Venous inflammation

In venous inflammation (medical: phlebitis), the wall of a vein is inflamed

Veins in the human body

Restricted locally and painful

Usually the superficial veins are affected (superficial phlebitis). The inflammation occurs often in connection with varicose veins in the veins of the legs, although the veins of the arms and, rarely, the veins of the face and neck can also be affected. As a rule, phlebitis is restricted locally and can sometimes be very painful. The affected segment of the vein is visible as a red, warm and often swollen area on the skin. Inflammation caused by bacteria may cause fever.

A specialist (phlebologist, angiologist, vascular surgeon, dermatologist) must be consulted immediately: blood clots (thromboses) may develop as a result of the venous inflammation. If a deep leg vein is inflamed, this may cause a thrombosis that is also called deep vein thrombosis or phlebothrombosis.

If the thrombosis is swept into the lung, this is called a pulmonary embolism, and it can be lethal.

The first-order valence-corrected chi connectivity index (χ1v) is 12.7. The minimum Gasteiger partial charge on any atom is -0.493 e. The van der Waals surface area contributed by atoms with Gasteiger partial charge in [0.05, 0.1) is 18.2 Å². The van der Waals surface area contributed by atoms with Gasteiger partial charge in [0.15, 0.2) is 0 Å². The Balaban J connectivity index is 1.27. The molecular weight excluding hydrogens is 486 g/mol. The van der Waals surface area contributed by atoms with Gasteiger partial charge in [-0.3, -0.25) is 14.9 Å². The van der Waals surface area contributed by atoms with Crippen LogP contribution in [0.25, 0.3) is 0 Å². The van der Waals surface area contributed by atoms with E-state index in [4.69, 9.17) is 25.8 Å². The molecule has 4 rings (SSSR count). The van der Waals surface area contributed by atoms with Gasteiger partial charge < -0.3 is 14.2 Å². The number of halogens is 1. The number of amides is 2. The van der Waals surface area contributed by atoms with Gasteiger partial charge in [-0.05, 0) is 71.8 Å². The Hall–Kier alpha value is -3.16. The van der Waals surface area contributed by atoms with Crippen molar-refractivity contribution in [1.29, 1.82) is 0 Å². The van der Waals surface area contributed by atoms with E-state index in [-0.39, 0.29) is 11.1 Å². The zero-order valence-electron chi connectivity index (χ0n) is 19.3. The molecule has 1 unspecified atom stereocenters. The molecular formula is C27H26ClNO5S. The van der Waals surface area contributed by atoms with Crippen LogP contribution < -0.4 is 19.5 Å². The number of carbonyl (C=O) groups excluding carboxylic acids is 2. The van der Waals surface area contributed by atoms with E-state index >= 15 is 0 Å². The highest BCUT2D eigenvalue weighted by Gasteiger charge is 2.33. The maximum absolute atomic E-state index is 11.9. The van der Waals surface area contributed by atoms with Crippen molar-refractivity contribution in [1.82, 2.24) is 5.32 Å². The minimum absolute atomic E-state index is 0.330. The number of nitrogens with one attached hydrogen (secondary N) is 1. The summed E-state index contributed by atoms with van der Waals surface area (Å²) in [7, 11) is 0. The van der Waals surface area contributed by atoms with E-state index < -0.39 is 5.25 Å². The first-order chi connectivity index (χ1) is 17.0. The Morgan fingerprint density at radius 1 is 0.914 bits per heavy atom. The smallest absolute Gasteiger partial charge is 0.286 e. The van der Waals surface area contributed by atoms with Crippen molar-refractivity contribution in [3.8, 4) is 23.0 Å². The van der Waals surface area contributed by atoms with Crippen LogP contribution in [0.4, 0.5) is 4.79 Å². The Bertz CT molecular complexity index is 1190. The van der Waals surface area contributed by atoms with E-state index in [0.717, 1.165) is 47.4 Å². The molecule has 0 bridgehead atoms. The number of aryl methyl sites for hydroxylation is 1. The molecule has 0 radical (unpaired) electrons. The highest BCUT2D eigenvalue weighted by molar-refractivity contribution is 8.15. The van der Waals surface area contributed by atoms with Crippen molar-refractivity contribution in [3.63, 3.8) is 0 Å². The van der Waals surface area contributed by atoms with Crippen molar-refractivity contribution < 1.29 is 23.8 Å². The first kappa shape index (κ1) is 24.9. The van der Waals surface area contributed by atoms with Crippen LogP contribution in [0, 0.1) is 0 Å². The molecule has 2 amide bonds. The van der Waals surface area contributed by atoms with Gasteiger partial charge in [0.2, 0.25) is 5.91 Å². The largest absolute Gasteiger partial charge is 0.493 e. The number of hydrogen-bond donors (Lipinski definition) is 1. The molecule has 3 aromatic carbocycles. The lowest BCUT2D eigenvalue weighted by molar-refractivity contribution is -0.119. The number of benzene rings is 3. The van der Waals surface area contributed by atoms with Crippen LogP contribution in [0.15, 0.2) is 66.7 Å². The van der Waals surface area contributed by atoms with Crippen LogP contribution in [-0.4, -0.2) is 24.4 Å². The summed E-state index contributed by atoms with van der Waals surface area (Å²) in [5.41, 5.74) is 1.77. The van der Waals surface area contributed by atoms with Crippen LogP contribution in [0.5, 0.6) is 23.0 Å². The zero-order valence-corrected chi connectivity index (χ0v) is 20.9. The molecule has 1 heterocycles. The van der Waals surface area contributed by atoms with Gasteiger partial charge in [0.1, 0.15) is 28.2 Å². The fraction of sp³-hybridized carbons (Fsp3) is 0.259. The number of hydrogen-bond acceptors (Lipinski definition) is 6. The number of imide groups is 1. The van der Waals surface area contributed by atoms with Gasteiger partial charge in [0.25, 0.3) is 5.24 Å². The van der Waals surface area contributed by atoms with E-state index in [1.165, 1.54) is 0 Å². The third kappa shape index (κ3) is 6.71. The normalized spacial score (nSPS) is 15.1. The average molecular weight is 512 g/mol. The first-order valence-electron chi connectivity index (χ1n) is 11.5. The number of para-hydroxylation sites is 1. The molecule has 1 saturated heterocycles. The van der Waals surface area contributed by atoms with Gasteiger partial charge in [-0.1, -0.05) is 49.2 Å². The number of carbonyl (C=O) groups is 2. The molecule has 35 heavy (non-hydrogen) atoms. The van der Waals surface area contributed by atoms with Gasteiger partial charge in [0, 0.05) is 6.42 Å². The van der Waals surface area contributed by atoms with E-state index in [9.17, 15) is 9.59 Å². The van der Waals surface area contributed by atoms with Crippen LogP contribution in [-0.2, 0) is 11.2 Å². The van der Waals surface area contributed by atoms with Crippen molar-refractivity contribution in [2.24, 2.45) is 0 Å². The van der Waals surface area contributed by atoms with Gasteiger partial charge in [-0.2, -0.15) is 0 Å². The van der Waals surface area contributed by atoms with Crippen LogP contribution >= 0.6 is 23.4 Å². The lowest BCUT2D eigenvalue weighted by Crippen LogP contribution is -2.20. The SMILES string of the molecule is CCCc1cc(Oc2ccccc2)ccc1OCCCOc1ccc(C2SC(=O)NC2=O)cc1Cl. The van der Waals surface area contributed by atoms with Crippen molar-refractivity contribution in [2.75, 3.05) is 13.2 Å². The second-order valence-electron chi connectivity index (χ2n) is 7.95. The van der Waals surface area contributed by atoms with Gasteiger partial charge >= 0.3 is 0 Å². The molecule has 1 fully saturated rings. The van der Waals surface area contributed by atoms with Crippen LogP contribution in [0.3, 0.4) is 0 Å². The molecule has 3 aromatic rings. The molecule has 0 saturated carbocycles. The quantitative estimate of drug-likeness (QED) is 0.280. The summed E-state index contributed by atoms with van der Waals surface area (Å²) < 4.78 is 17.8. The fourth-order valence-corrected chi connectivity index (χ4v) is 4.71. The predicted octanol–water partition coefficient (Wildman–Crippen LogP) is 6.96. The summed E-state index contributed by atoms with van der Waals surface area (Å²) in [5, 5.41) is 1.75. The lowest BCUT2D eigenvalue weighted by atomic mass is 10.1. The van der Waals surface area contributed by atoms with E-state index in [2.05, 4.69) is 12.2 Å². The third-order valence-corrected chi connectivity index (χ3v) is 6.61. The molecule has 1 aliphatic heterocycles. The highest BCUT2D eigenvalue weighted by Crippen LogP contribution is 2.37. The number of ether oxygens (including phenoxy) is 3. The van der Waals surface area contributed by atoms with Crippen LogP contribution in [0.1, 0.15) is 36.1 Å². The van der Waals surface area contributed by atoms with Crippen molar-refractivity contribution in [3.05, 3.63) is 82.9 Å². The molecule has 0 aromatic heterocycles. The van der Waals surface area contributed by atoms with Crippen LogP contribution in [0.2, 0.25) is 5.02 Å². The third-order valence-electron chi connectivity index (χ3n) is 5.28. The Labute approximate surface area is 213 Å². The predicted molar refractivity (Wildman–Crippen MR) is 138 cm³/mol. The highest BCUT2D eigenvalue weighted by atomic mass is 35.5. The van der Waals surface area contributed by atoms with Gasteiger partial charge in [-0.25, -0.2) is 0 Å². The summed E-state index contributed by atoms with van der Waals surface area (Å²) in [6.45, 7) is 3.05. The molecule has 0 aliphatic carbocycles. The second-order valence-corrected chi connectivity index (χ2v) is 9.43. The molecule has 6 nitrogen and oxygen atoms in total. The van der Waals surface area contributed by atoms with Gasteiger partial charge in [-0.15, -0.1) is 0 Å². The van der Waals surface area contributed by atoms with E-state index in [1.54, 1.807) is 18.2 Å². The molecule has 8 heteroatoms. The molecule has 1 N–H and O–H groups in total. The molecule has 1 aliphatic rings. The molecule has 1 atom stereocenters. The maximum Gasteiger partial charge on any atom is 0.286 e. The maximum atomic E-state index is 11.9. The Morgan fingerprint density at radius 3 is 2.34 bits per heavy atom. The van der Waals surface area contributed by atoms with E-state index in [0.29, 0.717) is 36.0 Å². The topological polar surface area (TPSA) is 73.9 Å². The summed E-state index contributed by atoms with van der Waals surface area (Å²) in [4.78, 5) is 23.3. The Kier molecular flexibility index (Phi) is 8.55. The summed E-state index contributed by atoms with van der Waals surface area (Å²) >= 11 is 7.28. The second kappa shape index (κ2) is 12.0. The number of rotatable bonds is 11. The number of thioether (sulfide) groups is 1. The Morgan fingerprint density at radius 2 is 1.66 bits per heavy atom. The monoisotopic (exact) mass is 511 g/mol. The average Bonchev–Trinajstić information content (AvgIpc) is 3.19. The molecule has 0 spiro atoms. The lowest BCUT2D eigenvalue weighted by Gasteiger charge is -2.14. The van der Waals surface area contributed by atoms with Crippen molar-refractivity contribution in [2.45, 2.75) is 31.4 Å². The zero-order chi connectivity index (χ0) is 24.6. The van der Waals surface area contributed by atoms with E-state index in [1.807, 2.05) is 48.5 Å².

Causes of venous inflammation

A slower blood flow is the most common cause of venous inflammation. It leads to inflammatory reactions on the weakened venous wall that is often predisposed by varicose veins. But venous inflammation can also occur where the vein is squeezed together over long periods by overly tight clothing or, for example, a hard chair edge. Another common cause is indwelling catheters that doctors place for infusions or giving medication and remain in the vein for several days. Venous inflammation can also be caused by an injury to the venous wall or by penetrating bacteria. It can also arise after operations and longer periods of confinement to bed.

How is venous inflammation treated?

What happens if venous inflammation remains untreated?

Inflammation of superficial veins that is diagnosed and treated promptly often regresses within a few days without any complications. If the symptoms of venous inflammation remain untreated, it may spread and cause pain lasting several weeks. The situation is especially precarious if the venous inflammation occurs near a branch into the deep venous system. If this is left untreated, it may cause deep vein thrombosis with the risk of a dangerous pulmonary embolism.

Tips for everyday living that can prevent venous inflammation:

  • Drink adequate amounts of fluids
  • Avoid sitting or standing for long periods
  • Do foot exercises to start up the venous pump
  • Have varicose veins treated
  • Wear medical compression stockings every day if your legs already have varicose veins
  • Stop smoking

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